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Erin Hartshorn, Nila Fhiosagam
Arsenika would like to thank the following people for their support on Patreon. You make this magazine possible!
Erin Hartshorn, Nila Fhiosagam
Things vanish in the Wildermere. The usual, expected things—livestock, the occasional person—but also the less conventional.
The less tangible.
You walk to the border between this world and that, stand in the tangled underbrush, and peer between the gap in the ancient redwood trees. And something is snatched away, leaving only the faintest shadow of a memory and that nagging sense that you’ve left behind something important.
It’s the kind of place where you sign up for a day-walk tour to take photographs to show your coworkers back at the office, the kind of place you’d post selfies on social media from, say you’d been, and that, oh, it was so beautiful (but even for all that beauty, no, you don’t think you’d ever go back). It’s why someone would plan a trip to the coast, even if they only had limited vacation days and didn’t have family in the area (but why would you plan it, if you didn’t have family there?).
It’s the kind of place that has a handful of little, quaint villages whose main source of income, it appears, are tourists staying at the obligatory bed and breakfasts with their hand-painted signs and lovingly trimmed hedges. Tourists who visit the quaint souvenir shops to buy key chains and wood bookmarks and leather-bound journals and t-shirts, stamped, emblazoned, and printed with the word “Wildermere.” By the time the weekend is over and you’re checking out of the B&B, you already have enough Wildermere-branded tchotchkes to stock your own little souvenir shop back home.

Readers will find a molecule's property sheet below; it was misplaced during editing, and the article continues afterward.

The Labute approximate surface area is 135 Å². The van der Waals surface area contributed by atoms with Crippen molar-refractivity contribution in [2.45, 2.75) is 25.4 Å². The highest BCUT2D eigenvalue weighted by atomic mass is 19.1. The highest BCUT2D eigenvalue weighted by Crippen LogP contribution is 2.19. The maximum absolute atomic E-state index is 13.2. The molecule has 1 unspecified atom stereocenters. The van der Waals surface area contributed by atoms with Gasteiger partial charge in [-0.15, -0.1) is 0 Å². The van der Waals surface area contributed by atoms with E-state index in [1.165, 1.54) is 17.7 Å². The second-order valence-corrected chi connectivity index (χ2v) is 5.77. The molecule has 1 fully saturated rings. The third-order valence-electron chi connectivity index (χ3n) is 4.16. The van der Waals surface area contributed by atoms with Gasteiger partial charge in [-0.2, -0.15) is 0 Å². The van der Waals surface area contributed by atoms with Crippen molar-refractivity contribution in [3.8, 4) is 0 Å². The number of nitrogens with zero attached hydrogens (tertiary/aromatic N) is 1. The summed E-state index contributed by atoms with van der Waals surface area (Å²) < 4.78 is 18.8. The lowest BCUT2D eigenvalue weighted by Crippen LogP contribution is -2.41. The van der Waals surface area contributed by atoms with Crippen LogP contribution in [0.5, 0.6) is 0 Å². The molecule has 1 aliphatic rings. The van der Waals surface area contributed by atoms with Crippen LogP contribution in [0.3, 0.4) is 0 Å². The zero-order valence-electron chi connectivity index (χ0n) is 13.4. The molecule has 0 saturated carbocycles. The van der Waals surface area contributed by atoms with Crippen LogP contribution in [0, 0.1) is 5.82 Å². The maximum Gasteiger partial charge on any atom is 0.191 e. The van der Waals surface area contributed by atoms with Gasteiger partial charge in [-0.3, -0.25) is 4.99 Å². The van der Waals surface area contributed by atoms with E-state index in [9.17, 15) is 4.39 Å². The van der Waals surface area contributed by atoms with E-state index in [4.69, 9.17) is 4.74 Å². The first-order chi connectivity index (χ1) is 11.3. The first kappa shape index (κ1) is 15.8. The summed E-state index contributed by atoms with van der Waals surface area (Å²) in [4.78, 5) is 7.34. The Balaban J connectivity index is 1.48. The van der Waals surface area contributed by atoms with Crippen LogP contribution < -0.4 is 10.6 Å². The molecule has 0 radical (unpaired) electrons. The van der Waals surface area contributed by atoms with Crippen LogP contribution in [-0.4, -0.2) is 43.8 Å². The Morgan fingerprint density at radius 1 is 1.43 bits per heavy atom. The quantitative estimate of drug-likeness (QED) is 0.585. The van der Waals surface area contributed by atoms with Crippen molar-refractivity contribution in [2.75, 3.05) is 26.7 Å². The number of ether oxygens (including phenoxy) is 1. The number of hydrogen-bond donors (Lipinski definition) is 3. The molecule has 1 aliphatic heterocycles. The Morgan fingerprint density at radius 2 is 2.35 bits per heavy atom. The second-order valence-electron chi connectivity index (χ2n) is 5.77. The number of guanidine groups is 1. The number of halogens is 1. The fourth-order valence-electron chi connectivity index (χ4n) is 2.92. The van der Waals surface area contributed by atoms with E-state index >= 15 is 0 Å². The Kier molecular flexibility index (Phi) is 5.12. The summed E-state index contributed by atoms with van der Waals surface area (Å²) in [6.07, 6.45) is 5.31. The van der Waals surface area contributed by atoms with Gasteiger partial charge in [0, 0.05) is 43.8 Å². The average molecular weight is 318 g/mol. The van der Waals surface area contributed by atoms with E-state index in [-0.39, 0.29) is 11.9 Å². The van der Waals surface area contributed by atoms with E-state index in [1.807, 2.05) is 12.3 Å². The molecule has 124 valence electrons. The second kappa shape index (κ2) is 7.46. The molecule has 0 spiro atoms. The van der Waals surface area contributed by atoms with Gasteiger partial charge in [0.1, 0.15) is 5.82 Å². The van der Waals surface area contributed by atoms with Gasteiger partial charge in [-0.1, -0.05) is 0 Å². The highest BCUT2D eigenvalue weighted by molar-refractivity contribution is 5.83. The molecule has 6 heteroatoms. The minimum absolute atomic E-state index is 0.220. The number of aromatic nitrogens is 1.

But there’s still that feeling—that creeping, twitching, untraceable feeling—that you left something behind. You decide you must’ve lost a sock under the bed (but you always match your socks, clean or otherwise). You settle the bill and drive away in your SUV (which seems so obtuse here in this tiny village with its skinny streets; you wonder why you would ever buy such a large vehicle).
You go home. You unpack. You return to work. Your coworkers greet you with a bright, “So how was your trip?”
“Fine,” you say.
You share your photos. You give away the souvenir key chains.
But something is still wrong. Something is out of place. The outline of the memory is smooth and that, in and of itself, is what begins your questioning.
Memories aren’t smooth. Memories aren’t flawless.
You remember standing on the border of the Wildermere and looking between the trees. You remember the exact way you stood, with one hand in the pocket of your jeans and the other hanging loose at your side (but you never held your hand loose like that, just like you never stand perfectly straight—you’re always leaning, always resting a part of yourself on something else, the table, the wall, as if your legs couldn’t ever support the whole weight of you). You were wearing your favorite pair of waterproofed hiking boots and your fleece-lined raincoat.
You remember the precise angle of the sunlight peeking through the clouds. It had been overcast that morning, and the weather report on the B&B’s dial radio had said there was a forty percent chance of showers. For breakfast, you’d had a cup of strong coffee and a stale croissant with strawberry jam that you microwaved to make more palatable. You remember regretting the coffee; it had upset your stomach, and you kept burping up the flavor of it. There was a breeze from the south that smelled like horse manure.